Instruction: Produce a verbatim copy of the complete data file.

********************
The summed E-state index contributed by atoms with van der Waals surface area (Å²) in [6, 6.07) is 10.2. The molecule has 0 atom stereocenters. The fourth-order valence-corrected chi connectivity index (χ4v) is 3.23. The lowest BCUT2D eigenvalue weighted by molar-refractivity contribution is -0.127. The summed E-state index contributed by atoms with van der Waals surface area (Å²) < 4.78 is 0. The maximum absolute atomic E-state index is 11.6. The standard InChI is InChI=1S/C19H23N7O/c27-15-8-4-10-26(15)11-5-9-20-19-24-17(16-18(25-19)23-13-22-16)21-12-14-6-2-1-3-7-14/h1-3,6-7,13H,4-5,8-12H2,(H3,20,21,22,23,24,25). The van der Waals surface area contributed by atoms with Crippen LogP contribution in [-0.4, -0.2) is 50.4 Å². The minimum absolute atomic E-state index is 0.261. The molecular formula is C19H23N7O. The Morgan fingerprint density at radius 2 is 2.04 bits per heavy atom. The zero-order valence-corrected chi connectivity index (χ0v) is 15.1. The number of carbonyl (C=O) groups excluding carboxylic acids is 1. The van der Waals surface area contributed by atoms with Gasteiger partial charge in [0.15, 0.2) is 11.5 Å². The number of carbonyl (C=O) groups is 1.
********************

The summed E-state index contributed by atoms with van der Waals surface area (Å²) in [6, 6.07) is 10.2. The molecule has 0 atom stereocenters. The fourth-order valence-corrected chi connectivity index (χ4v) is 3.23. The lowest BCUT2D eigenvalue weighted by molar-refractivity contribution is -0.127. The summed E-state index contributed by atoms with van der Waals surface area (Å²) < 4.78 is 0. The maximum absolute atomic E-state index is 11.6. The standard InChI is InChI=1S/C19H23N7O/c27-15-8-4-10-26(15)11-5-9-20-19-24-17(16-18(25-19)23-13-22-16)21-12-14-6-2-1-3-7-14/h1-3,6-7,13H,4-5,8-12H2,(H3,20,21,22,23,24,25). The van der Waals surface area contributed by atoms with Crippen LogP contribution in [-0.4, -0.2) is 50.4 Å². The minimum absolute atomic E-state index is 0.261. The molecular formula is C19H23N7O. The Morgan fingerprint density at radius 2 is 2.04 bits per heavy atom. The zero-order valence-corrected chi connectivity index (χ0v) is 15.1. The number of carbonyl (C=O) groups excluding carboxylic acids is 1. The van der Waals surface area contributed by atoms with Gasteiger partial charge in [0.15, 0.2) is 11.5 Å². The number of carbonyl (C=O) groups is 1.